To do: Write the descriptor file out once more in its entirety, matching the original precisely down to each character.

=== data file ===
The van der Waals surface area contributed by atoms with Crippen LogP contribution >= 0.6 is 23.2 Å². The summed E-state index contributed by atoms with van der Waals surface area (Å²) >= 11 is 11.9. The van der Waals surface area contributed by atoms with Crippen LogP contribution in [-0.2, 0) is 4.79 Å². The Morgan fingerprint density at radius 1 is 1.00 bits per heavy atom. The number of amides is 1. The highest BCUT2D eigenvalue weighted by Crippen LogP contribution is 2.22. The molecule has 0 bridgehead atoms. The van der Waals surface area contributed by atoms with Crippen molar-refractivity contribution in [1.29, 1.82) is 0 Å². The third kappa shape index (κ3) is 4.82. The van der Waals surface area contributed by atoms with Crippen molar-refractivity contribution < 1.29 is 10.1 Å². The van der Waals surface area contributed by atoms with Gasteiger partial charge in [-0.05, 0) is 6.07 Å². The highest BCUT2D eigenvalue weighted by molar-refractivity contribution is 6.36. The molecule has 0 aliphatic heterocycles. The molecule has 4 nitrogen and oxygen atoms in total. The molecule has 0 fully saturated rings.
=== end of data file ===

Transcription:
The van der Waals surface area contributed by atoms with Crippen LogP contribution >= 0.6 is 23.2 Å². The summed E-state index contributed by atoms with van der Waals surface area (Å²) >= 11 is 11.9. The van der Waals surface area contributed by atoms with Crippen LogP contribution in [-0.2, 0) is 4.79 Å². The Morgan fingerprint density at radius 1 is 1.00 bits per heavy atom. The number of amides is 1. The highest BCUT2D eigenvalue weighted by Crippen LogP contribution is 2.22. The molecule has 0 bridgehead atoms. The van der Waals surface area contributed by atoms with Crippen molar-refractivity contribution in [1.29, 1.82) is 0 Å². The third kappa shape index (κ3) is 4.82. The van der Waals surface area contributed by atoms with Crippen molar-refractivity contribution < 1.29 is 10.1 Å². The van der Waals surface area contributed by atoms with Gasteiger partial charge in [-0.05, 0) is 6.07 Å². The highest BCUT2D eigenvalue weighted by molar-refractivity contribution is 6.36. The molecule has 0 aliphatic heterocycles. The molecule has 4 nitrogen and oxygen atoms in total. The molecule has 0 fully saturated rings.